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Gateway DMP-200 - digital player review: Gateway DMP-200 - digital player

Gateway DMP-200 - digital player

Eliot Van Buskirk
Evolver.fm Editor Eliot Van Buskirk has covered and occasionally anticipated music and technology intersections for 15 years for CNET, Wired.com, McGraw-Hill, and The Echo Nest. He is not currently an employee of CNET.
Eliot Van Buskirk
2 min read

Gateway has entered the portable-MP3-player arena with the $129 DMP-200, a 128MB flash-based unit that plugs directly into the USB port on your Mac or PC. The DMP-200 is small and svelte, measuring 3.3 by 0.5 by 1.4 inches and weighing just 1.5 ounces with the battery installed. Joggers will like the rounded edges, but they'll also wish for a bounce-free way to carry the player, which must either sit in a pocket or hang from the flimsy neck strap.


Gateway DMP-200 - digital player

The Good

Plugs directly into a USB port; LCD; voice recording; 10-band EQ; customizable logo; rounded, rugged design.

The Bad

Memory not expandable; no carrying case or armband.

The Bottom Line

Though nothing makes it stand out from similarly priced competitors, Gateway's first MP3 player is solidly constructed and has a few nice frills.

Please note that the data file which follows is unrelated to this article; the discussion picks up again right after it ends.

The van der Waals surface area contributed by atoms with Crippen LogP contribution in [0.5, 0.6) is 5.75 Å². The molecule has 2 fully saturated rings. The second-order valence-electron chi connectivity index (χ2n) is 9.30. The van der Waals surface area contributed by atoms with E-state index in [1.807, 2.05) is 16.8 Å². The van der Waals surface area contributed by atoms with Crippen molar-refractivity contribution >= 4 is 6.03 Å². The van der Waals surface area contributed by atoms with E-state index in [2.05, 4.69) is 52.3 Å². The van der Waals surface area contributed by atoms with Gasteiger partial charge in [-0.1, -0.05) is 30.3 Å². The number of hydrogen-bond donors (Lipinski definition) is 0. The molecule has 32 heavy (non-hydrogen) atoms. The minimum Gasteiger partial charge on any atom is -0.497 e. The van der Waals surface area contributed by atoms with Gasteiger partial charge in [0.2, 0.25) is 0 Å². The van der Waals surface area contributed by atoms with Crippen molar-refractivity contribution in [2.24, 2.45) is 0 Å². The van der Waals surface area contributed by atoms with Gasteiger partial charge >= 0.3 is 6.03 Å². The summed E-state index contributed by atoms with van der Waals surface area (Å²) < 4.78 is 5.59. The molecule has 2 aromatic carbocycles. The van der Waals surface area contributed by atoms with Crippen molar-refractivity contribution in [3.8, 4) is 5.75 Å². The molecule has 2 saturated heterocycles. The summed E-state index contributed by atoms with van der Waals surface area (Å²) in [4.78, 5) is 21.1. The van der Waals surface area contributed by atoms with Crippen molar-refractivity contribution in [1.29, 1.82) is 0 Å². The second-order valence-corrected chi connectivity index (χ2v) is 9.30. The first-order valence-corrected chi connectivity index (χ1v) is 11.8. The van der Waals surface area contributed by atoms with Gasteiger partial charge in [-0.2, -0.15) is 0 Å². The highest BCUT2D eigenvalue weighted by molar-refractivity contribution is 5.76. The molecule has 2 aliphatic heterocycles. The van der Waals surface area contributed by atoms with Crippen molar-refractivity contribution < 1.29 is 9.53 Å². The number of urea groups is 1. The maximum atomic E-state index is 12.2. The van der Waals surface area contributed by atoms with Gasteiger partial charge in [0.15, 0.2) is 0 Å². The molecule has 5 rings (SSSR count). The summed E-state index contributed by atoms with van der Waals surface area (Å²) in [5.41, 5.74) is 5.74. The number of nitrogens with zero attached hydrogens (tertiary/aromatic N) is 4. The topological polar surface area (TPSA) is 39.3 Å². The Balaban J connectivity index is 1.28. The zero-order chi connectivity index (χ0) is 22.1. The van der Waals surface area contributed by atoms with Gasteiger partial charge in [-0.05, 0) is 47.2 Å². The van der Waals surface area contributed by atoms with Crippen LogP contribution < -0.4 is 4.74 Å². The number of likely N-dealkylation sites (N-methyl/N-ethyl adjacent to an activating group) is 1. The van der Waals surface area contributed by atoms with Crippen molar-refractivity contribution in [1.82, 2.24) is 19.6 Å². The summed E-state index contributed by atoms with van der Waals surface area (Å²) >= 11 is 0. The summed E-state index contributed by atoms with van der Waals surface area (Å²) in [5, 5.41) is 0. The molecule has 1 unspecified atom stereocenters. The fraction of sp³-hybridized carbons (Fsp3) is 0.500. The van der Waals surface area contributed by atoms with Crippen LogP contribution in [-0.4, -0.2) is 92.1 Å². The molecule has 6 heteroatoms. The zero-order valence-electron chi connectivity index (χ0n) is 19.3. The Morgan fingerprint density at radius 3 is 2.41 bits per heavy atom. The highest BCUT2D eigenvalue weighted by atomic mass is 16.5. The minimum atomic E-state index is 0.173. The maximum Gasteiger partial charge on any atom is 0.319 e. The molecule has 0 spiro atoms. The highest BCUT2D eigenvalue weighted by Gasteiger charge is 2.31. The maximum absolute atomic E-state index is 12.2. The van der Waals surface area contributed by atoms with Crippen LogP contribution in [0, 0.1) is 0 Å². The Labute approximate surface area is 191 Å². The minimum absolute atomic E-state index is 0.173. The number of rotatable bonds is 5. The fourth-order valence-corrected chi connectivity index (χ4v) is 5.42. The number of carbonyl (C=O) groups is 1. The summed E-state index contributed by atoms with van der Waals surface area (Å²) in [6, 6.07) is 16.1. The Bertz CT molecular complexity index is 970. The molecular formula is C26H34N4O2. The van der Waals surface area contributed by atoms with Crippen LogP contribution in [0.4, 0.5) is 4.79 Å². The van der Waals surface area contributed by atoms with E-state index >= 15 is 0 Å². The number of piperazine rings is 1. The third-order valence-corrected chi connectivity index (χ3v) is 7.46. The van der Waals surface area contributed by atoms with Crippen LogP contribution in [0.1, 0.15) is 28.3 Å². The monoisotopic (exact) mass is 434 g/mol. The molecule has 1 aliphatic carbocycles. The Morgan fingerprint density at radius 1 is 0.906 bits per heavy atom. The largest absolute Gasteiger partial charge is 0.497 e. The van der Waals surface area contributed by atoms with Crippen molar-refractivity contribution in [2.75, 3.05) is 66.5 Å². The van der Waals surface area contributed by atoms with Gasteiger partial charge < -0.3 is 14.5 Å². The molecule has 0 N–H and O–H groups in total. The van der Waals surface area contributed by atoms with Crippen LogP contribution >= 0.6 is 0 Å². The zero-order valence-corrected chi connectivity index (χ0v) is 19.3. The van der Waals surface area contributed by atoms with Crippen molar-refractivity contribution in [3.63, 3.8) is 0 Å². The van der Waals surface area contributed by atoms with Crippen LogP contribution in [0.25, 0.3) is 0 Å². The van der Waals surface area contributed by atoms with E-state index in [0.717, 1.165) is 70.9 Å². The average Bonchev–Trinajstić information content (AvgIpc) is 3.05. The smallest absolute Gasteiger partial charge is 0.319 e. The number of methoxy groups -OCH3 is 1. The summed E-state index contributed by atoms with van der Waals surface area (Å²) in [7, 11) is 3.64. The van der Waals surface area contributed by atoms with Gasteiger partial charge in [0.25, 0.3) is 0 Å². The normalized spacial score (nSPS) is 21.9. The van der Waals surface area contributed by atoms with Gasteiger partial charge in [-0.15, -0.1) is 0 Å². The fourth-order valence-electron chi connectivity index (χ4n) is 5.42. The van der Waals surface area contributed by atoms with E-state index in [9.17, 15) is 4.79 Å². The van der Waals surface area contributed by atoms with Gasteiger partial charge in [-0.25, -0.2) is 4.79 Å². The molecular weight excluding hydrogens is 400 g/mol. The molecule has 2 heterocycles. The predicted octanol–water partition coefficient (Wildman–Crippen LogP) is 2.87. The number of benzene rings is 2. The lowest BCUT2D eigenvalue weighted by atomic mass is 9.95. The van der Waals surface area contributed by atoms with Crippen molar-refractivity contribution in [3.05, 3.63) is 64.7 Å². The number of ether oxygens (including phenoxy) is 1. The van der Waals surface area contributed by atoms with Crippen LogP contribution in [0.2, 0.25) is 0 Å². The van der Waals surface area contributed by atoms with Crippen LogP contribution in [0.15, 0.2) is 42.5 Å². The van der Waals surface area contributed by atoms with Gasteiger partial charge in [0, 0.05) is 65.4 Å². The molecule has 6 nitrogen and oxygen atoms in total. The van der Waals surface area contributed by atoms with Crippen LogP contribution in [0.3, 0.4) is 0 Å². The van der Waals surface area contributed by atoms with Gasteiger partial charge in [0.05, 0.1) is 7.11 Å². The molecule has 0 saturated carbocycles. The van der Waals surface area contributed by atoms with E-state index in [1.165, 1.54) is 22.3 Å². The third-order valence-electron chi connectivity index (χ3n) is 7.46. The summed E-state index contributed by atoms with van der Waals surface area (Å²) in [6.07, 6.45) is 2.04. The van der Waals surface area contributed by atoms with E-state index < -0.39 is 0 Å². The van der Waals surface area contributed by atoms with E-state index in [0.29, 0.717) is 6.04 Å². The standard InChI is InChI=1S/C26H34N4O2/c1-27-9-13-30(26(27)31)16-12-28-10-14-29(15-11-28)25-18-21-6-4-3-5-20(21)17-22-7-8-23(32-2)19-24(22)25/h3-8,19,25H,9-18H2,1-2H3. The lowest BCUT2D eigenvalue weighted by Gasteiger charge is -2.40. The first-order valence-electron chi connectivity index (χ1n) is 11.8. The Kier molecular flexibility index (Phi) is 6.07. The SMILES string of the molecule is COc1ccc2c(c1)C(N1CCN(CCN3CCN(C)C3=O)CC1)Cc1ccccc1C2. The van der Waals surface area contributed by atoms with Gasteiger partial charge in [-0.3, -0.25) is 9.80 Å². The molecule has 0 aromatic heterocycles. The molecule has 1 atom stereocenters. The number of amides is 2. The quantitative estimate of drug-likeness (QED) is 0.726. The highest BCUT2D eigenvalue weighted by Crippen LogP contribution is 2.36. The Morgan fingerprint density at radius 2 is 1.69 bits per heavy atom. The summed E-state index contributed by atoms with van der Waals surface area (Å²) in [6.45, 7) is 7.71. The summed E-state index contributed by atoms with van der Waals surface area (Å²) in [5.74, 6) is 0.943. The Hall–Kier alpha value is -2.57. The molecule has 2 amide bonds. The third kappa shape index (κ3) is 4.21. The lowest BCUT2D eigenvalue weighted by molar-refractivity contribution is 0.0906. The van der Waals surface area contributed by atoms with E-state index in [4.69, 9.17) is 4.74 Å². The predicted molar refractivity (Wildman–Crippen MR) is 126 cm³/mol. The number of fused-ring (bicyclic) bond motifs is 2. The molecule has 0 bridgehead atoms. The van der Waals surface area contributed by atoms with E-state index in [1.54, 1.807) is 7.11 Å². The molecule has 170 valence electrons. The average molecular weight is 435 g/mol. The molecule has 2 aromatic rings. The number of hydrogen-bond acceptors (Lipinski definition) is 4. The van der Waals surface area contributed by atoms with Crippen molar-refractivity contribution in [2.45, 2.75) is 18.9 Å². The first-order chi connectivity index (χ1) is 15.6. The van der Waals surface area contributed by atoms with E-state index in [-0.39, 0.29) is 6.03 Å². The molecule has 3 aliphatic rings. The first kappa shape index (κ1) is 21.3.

The large Play/Stop key on the front is convenient, but a larger screen and a joystick or a jog dial would have made navigation easier. On the upside, the buttons are firm to the touch, and the plastic loop to which the neck strap attaches is well constructed. We also appreciate the included 5-foot USB extension cord, which can reach ports awkwardly placed on a computer's rear panel.

For a direct-connect player, the DMP-200 has a decent feature set, including voice recording in the VOC format, data storage, an impressive 10-band graphic equalizer, repeat and random playback, and even support for four languages. Our voice memos sounded clear enough, and the bundled software can translate them into mono 8kHz WAV files for e-mailing or archiving. The Logo Editor enables you to change the power-up image to a series of your own drawings or a converted photo.

Like other plug-in units, the DMP-200 lacks an expansion slot. The player shows up as a removable drive in Windows 2000, Windows XP, Mac OS X, and Linux, so file transfer is drag-and-drop--no software necessary. But that simplicity has a price: songs play back in alphabetical order. The only way to create a different sequence is to rename your files; placing a number at the beginning of each filename is one approach.

Sound quality is good, with a signal-to-noise ratio of 87dB and an output of 6mW per channel. Audiophiles and those who prefer excessive volume levels should look for higher ratings, but these specs suffice for most people, especially considering the excellent equalizer. One performance foible is the high-frequency whine that leaks out of the headphones as the device automatically powers down.

Files transferred to the player at 0.61MB per second--quick for USB 1.1. At that rate, it takes just less than four minutes to fill the 128MB of internal flash memory. The unit runs for about nine hours on an alkaline AAA battery.

We'd be more enthusiastic about the DMP-200 if it cost less; $129 should get you an armband or a carrying case. For the same street price, you could buy a Rio Fuse or Creative's Nomad MuVo NX. The latter delivers all the Gateway's features, plus a jog dial and an armband.